US crude rises 29 cents, settling at $49.58, after OPEC signals possible extension to output cuts

Key Points
  • Other oil producers may join an output pact, maybe at a November meeting, OPEC Secretary-General Mohammad Barkindo said.
  • U.S. oil facilities shut ahead of Hurricane Nate are planning to reopen Monday.
  • Speculators raised their bullish bets on U.S. crude futures, CFTC data showed.
Oil pumpjacks in the Permian Basin oil field are getting to work as crude oil prices gain.
Spencer Platt | Getty Images

Oil prices inched higher on Monday after one of the most bearish weeks in months, propped up by OPEC comments signaling the possibility of further action to restore market balance in the long term.

The Organization of the Petroleum Exporting Countries is due to meet in Vienna on Nov. 30, when it will discuss its pact to reduce output in order to prop up the market.

OPEC Secretary-General Mohammad Barkindo said on Sunday consultations were under way for an extension of the agreement beyond March 2018 and that more oil-producing nations may join the pact, possibly at next month's meeting.

He also said OPEC members and other producers may have to take some "extraordinary measures" to ensure the market is in balance in the long term.

In a speech to the Reuters Global Commodities Summit on Monday, Barkindo said he saw clear evidence the oil market was rebalancing.

Another slide in oil prices ahead?
Another slide in oil prices ahead?

U.S. West Texas Intermediate (WTI) crude futures ended Monday's session 29 cents higher at $49.58 per barrel. They came close to a four-week low when they fell to $49.13 earlier in the session. WTI's losses last week came to 4.6 percent.

Brent crude futures, the international benchmark for oil prices, were up 22 cents at $55.84 a barrel at 2:29 p.m. ET (1829 GMT). Earlier in the session it touched a three-week low of $55.06. It ended last week 3.3 percent lower, its biggest weekly loss since June 2017.

Oil production platforms in the Gulf of Mexico also started returning to service after Hurricane Nate forced the shutdown of more than 90 percent of crude output in the area. The prospective restarts kept price gains in check.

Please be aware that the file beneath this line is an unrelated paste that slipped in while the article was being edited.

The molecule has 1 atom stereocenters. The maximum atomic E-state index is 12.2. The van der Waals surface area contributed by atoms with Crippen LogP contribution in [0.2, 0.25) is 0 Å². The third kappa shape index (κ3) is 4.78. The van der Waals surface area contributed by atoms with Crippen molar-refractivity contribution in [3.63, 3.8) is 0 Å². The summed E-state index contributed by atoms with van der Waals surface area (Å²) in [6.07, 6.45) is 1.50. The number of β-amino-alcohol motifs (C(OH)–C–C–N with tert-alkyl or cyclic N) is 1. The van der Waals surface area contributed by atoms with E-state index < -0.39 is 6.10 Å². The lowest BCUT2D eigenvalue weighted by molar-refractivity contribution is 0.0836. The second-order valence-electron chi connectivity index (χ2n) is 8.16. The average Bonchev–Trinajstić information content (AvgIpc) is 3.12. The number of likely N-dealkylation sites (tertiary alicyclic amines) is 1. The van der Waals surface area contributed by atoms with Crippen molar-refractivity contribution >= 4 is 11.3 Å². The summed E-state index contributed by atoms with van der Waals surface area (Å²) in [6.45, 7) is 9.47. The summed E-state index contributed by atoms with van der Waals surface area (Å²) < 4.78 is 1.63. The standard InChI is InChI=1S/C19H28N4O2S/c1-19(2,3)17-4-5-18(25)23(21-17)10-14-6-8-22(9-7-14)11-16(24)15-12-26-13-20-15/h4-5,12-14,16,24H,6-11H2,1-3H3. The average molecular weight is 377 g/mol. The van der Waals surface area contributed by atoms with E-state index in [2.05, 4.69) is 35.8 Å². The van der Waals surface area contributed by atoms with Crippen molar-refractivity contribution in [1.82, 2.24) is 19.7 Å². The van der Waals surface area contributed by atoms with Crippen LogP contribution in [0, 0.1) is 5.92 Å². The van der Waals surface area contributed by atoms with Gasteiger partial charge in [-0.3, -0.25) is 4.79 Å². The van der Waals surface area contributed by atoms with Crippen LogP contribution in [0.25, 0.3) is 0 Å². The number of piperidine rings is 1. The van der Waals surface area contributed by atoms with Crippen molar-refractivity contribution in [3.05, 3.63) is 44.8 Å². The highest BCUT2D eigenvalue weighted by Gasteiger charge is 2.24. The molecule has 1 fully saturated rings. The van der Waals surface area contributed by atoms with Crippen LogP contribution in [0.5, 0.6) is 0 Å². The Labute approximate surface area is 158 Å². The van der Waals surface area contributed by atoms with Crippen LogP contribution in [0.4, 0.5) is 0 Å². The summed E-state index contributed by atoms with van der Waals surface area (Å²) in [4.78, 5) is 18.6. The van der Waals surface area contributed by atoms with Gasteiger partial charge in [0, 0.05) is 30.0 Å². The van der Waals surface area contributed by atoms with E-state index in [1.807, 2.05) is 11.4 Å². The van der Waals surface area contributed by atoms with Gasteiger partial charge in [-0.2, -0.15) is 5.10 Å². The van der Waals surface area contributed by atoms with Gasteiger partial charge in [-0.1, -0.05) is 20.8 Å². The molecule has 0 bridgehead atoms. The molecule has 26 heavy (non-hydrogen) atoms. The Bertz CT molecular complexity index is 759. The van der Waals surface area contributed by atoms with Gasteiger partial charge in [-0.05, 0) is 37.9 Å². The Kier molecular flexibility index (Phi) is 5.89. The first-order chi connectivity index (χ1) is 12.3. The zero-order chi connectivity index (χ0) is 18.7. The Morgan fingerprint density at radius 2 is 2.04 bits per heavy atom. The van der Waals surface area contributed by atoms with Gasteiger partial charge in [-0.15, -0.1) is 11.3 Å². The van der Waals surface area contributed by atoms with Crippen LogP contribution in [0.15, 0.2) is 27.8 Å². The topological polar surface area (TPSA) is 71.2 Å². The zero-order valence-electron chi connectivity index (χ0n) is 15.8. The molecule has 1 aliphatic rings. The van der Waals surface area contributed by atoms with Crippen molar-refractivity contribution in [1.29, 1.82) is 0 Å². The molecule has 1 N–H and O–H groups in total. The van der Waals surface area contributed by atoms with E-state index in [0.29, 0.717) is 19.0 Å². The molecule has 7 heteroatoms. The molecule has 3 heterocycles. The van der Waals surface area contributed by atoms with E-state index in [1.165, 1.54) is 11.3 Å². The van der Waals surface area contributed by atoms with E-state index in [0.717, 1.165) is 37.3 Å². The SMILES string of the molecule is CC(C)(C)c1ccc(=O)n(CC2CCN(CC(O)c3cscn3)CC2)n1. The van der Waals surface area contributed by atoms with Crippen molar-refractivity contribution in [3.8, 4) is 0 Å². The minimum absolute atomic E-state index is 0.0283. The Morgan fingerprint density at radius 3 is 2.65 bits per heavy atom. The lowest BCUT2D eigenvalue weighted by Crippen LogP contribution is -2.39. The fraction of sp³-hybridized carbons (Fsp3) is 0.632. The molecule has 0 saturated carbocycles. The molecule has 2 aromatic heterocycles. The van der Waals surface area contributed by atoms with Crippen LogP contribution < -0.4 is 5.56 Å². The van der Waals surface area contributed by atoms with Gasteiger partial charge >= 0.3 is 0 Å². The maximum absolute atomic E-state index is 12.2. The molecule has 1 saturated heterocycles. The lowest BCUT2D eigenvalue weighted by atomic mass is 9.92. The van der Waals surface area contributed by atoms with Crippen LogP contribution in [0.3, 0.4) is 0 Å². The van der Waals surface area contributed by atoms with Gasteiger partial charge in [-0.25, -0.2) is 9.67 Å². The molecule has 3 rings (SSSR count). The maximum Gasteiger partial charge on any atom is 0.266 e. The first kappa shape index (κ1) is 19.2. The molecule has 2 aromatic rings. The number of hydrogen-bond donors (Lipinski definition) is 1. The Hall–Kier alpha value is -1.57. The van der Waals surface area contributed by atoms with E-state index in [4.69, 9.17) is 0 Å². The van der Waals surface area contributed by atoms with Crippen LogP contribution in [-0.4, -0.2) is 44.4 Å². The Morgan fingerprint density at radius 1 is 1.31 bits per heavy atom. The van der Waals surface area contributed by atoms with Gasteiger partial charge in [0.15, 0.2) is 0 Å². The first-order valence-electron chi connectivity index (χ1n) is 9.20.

Nate has become a post-tropical cyclone that continues to pack heavy rain and gusty winds, the U.S. National Hurricane Center (NHC) said on Monday.

"Quiet market overall this morning though (refined) products are weaker as it looks like Nate was a non-event for refining," said Scott Shelton, broker at ICAP in Durham, North Carolina.

"I think that without the support of products and Brent, the market may get dragged lower in the near term as it's apparent that the market doesn't care much about OPEC already jawboning about an extension of the deal."

In further signs that OPEC members are sticking to agreed output cuts, Saudi Arabia said it had curtailed crude allocations for November by 560,000 barrels per day and Iraq's oil minister said the country was fully committed to its OPEC production target.

Hurricane Nate shuts down about 90% of Gulf of Mexico oil production
Hurricane Nate shuts down about 90% of Gulf of Mexico oil production

Among other bullish news for oil, Morgan Stanley cut its forecast for U.S. crude output growth, citing a range of operational headwinds including limited availability of fracking crews.

Still, U.S. exports have surged as the price of U.S. WTI futures has been trading at a steep discount to Brent.

"Higher U.S. exports are likely to encourage U.S. shale producers to further increase production, which will delay market rebalancing," Capital Economics said in a note.

"It will take an increase in end-user demand or a reduction in supply to actually help the market to rebalance."

Money managers raised their bullish bets on U.S. crude futures for the third week in a row, the U.S. Commodity Futures Trading Commission reported on Friday.

However, data published by InterContinental Exchange showed investors had slightly reduced their bets on rising Brent prices in the week ending Oct. 3.